Cerebral Palsy and Speech Challenges
If you have a child with cerebral palsy (CP), you understand the many physical challenges the condition poses. It’s just as important to realize that the condition can greatly affect your child’s ability to communicate. Kids with CP want to have fun, interact with others, and be heard just as much as anyone. Helping your little one learn how to effectively communicate can greatly improve independence, education, relationships with family and friends, and quality of life.
“Cerebral palsy is a neurological problem that affects the whole body—including the strength and coordination of the muscles necessary for speech,” explains Nancy Inman, M.A.T., CCC-SLP, program manager of the Department of Assistive Technology at the Kennedy Krieger Institute in Baltimore. “Although many children with cerebral palsy can speak clearly, some have speech that is very difficult to understand. Others may have no intelligible speech. Thankfully, there are many ways we can help people with communication disorders.
Help Your Child Find a Voice
Speech-language pathologists (SLPs) often work with children who have CP to help improve their communication abilities. Although there is not a recommended age to start therapy, some parents have their child begin working with an SLP as early as 1 or 2 years old, before he or she is expected to speak. An SLP can help young children with feeding and sucking issues, which involve the same coordination and strength necessary for speech.
When your child begins talking, an SLP may assist with improving his or her clarity of speech and expanding language expression. Therapy strategies may include oral-motor exercises, as well as teaching and practicing correct tongue and lip placement to form words.
Enhancing Speech with Communication Devices
If your child is unable to speak in a way that others can understand, there are many communication devices that can help. An SLP who specializes in augmentative and alternative communication (AAC) can explain the pros and cons of each speech generating device.
“There is a huge range in physical and language abilities and cognition among people with cerebral palsy,” says Inman. “An AAC specialist can help you choose a device that best matches your child’s unique needs.”
For example, some AAC systems require precise pointing skills, while others can be modified to include a switch to select pictures or words on a screen. There are some simple systems designed for beginning users, and others that are quite sophisticated in terms of design and skill level required on the part of the user. Some choices of AAC devices include:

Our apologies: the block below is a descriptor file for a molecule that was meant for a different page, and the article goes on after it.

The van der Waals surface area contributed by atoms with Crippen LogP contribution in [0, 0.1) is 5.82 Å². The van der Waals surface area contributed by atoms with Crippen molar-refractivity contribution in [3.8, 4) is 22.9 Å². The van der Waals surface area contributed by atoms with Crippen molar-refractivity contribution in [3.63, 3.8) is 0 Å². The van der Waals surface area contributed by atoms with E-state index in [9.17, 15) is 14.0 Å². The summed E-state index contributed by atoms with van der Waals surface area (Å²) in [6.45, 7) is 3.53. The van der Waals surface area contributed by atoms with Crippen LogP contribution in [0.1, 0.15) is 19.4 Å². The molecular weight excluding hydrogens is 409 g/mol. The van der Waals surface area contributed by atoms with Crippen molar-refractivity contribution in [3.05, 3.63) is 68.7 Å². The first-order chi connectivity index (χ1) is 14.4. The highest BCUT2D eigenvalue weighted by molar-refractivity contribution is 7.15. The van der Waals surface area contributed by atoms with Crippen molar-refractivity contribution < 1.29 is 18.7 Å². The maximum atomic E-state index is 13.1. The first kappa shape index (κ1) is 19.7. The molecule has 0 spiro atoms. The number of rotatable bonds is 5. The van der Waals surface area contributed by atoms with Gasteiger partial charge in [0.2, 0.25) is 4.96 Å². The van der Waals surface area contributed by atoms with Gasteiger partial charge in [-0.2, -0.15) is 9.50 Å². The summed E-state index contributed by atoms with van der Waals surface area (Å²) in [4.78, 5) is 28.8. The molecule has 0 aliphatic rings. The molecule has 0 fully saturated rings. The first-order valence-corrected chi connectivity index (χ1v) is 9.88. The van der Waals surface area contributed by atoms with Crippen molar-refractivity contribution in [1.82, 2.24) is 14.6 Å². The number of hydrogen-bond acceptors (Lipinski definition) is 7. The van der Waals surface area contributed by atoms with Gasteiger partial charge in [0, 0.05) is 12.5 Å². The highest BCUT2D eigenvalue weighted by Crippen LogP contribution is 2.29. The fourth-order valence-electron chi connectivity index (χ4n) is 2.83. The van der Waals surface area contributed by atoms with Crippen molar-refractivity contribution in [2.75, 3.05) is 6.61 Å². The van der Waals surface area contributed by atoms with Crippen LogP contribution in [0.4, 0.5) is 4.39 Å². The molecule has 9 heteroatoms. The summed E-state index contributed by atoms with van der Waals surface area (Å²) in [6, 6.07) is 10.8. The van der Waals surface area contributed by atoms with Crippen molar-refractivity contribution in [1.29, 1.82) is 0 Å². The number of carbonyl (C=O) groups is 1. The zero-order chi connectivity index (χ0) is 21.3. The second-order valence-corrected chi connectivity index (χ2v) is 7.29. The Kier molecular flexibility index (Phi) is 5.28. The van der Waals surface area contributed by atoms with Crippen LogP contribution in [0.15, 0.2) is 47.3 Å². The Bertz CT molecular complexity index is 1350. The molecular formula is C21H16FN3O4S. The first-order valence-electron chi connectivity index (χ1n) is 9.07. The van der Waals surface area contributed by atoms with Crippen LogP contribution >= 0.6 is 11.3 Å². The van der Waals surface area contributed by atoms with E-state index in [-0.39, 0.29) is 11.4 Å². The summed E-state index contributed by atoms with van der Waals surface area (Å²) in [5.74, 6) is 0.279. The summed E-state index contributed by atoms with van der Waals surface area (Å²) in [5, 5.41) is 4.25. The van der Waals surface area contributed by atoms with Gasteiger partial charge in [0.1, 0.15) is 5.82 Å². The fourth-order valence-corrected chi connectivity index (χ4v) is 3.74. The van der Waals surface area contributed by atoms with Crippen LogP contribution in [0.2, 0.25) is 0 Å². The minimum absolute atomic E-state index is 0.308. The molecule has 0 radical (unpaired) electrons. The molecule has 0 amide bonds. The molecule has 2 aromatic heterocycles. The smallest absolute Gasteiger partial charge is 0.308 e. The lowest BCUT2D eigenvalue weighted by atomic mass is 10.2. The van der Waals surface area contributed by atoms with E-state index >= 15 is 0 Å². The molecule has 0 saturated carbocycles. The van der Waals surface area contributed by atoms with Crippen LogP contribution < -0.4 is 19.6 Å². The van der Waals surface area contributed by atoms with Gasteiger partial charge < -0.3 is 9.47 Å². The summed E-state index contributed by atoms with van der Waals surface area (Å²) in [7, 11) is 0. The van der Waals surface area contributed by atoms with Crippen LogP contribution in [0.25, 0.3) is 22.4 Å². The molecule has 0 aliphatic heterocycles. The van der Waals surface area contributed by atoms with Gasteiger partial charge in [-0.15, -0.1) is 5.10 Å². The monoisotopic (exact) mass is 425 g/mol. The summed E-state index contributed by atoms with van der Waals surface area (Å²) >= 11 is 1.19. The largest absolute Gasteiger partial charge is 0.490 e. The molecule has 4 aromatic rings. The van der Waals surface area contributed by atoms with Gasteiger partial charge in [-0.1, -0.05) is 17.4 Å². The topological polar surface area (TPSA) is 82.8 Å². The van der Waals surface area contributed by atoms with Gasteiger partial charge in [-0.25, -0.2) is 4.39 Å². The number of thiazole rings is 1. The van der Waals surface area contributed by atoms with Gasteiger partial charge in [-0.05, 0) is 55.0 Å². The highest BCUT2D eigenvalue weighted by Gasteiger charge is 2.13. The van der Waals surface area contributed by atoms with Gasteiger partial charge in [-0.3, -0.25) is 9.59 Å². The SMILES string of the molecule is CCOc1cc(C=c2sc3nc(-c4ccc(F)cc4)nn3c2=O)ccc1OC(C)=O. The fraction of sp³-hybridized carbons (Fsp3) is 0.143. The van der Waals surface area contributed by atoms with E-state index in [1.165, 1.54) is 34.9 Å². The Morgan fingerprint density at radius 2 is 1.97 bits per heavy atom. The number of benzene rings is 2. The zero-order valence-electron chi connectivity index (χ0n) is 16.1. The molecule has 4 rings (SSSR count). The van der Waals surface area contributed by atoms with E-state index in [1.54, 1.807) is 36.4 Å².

Manual communication aids
A manual communication board is an inexpensive and practical way to get simple ideas communicated. A handheld board may include pictures, typically of daily routine items or high interest items such as a cup, music player, or crayons. Users point to the picture that represents what they are trying to say. As a child grows older, these manual systems can grow in complexity, sometimes including category-based flip-charts for different topics.
Technology-assisted communication with communication information devices (CIDs)
A speech generating device uses the same concept as a manual board, but can provide many more options. These devices can use recorded speech or sophisticated speech synthesizers. Some communication setups are primarily based on pictures, while others emphasize spelling and word prediction. For people with CP who have difficulty pointing, a device can be accessed using a scanning setup with a switch. Other selection method options can include a headstick, an infrared headpointer, or a joystick. Some high-end devices are configured to be accessed using eye gaze. And now there are some AAC apps designed for mobile and tablet technologies.
- When deciding between devices, ask the AAC specialist if your child can try them first in many different daily settings. Evaluate how easy it is for him or her to use and how effective it is in enhancing communication. Keep in mind that successful communication with an AAC device requires cooperation and collaboration between school and family.
“Good communication skills lead to success in school and in life. Children with cerebral palsy may experience a wide range of communication disabilities. Our goal as SLPs is to assist these children in reaching their fullest potential,” says Inman.
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- Communication. Cerebral Palsy and Technology. http://computers-technology-cerebralpalsy.com/cerebral-palsy-communication.html
- Inman, N. Interview with Nancy Inman, M.A.T., CCC-SLP, program manager of the Department of Assistive Technology at the Kennedy Krieger Institute in Baltimore. Feb. 10, 2011. In: Fishman, I. Electronic Communication Aids. Boston: College Hill Press:1987.
- Speech and Language Impairments. Center for Parent Information and Resources. http://www.parentcenterhub.org/repository/speechlanguage/
- What is AAC? International Society for Augmentative and Alternative Communication. https://www.isaac-online.org/english/what-is-aac/